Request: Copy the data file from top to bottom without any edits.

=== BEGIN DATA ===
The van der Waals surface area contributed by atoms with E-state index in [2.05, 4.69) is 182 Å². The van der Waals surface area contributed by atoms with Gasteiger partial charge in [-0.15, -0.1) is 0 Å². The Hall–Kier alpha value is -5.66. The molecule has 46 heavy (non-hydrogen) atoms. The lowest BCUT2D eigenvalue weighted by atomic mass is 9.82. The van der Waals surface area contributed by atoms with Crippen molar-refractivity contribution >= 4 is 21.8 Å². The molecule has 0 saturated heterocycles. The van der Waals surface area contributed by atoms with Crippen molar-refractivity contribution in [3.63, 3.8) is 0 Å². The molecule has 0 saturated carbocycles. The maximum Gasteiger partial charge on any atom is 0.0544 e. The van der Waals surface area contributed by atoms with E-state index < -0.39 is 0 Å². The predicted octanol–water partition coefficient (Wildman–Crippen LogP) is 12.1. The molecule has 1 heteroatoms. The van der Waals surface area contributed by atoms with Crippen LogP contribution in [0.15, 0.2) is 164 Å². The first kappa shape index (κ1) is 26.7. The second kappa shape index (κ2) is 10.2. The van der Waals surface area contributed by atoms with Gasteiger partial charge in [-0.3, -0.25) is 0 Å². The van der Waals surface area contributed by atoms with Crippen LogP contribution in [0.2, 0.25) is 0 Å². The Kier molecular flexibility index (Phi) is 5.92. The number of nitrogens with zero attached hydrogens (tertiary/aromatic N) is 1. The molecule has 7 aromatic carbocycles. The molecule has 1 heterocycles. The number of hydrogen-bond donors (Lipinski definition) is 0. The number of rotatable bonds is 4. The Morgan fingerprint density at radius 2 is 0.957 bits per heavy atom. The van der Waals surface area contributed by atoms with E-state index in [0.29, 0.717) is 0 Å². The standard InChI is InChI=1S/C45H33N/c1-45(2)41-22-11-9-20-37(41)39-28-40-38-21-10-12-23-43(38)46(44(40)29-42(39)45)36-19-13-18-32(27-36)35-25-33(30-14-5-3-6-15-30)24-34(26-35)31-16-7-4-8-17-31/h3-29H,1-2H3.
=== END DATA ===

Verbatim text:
The van der Waals surface area contributed by atoms with E-state index in [2.05, 4.69) is 182 Å². The van der Waals surface area contributed by atoms with Gasteiger partial charge in [-0.15, -0.1) is 0 Å². The Hall–Kier alpha value is -5.66. The molecule has 46 heavy (non-hydrogen) atoms. The lowest BCUT2D eigenvalue weighted by atomic mass is 9.82. The van der Waals surface area contributed by atoms with Crippen molar-refractivity contribution >= 4 is 21.8 Å². The molecule has 0 saturated heterocycles. The van der Waals surface area contributed by atoms with Crippen molar-refractivity contribution in [3.63, 3.8) is 0 Å². The molecule has 0 saturated carbocycles. The maximum Gasteiger partial charge on any atom is 0.0544 e. The van der Waals surface area contributed by atoms with E-state index < -0.39 is 0 Å². The predicted octanol–water partition coefficient (Wildman–Crippen LogP) is 12.1. The molecule has 1 heteroatoms. The van der Waals surface area contributed by atoms with Crippen LogP contribution in [0.15, 0.2) is 164 Å². The first kappa shape index (κ1) is 26.7. The second kappa shape index (κ2) is 10.2. The van der Waals surface area contributed by atoms with Gasteiger partial charge in [-0.3, -0.25) is 0 Å². The van der Waals surface area contributed by atoms with Crippen LogP contribution in [0.2, 0.25) is 0 Å². The Kier molecular flexibility index (Phi) is 5.92. The number of nitrogens with zero attached hydrogens (tertiary/aromatic N) is 1. The molecule has 7 aromatic carbocycles. The molecule has 1 heterocycles. The number of hydrogen-bond donors (Lipinski definition) is 0. The number of rotatable bonds is 4. The Morgan fingerprint density at radius 2 is 0.957 bits per heavy atom. The van der Waals surface area contributed by atoms with E-state index in [0.29, 0.717) is 0 Å². The standard InChI is InChI=1S/C45H33N/c1-45(2)41-22-11-9-20-37(41)39-28-40-38-21-10-12-23-43(38)46(44(40)29-42(39)45)36-19-13-18-32(27-36)35-25-33(30-14-5-3-6-15-30)24-34(26-35)31-16-7-4-8-17-31/h3-29H,1-2H3.